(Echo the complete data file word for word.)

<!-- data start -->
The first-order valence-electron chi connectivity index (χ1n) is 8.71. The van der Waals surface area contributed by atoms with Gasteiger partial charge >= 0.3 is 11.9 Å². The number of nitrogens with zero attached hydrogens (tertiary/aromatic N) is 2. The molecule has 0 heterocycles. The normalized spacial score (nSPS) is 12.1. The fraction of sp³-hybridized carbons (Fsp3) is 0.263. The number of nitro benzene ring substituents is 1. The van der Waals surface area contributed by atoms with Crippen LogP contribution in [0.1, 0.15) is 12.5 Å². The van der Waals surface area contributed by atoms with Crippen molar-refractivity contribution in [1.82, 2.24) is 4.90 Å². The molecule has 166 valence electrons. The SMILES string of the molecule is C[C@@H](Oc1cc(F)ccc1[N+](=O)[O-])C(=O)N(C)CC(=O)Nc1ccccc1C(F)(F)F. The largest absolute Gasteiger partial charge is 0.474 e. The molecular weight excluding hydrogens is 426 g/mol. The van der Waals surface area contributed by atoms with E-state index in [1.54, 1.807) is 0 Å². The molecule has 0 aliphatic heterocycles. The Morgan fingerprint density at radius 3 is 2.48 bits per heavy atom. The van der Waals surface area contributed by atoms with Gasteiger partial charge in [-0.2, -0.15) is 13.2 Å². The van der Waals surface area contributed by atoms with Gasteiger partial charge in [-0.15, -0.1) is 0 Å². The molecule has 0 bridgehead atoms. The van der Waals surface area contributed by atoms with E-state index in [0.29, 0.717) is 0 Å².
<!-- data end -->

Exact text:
The first-order valence-electron chi connectivity index (χ1n) is 8.71. The van der Waals surface area contributed by atoms with Gasteiger partial charge >= 0.3 is 11.9 Å². The number of nitrogens with zero attached hydrogens (tertiary/aromatic N) is 2. The molecule has 0 heterocycles. The normalized spacial score (nSPS) is 12.1. The fraction of sp³-hybridized carbons (Fsp3) is 0.263. The number of nitro benzene ring substituents is 1. The van der Waals surface area contributed by atoms with Crippen LogP contribution in [0.1, 0.15) is 12.5 Å². The van der Waals surface area contributed by atoms with Crippen molar-refractivity contribution in [1.82, 2.24) is 4.90 Å². The molecule has 166 valence electrons. The SMILES string of the molecule is C[C@@H](Oc1cc(F)ccc1[N+](=O)[O-])C(=O)N(C)CC(=O)Nc1ccccc1C(F)(F)F. The largest absolute Gasteiger partial charge is 0.474 e. The molecular weight excluding hydrogens is 426 g/mol. The van der Waals surface area contributed by atoms with E-state index in [1.54, 1.807) is 0 Å². The molecule has 0 aliphatic heterocycles. The Morgan fingerprint density at radius 3 is 2.48 bits per heavy atom. The van der Waals surface area contributed by atoms with Gasteiger partial charge in [-0.2, -0.15) is 13.2 Å². The van der Waals surface area contributed by atoms with Gasteiger partial charge in [-0.15, -0.1) is 0 Å². The molecule has 0 bridgehead atoms. The van der Waals surface area contributed by atoms with E-state index in [0.29, 0.717) is 0 Å².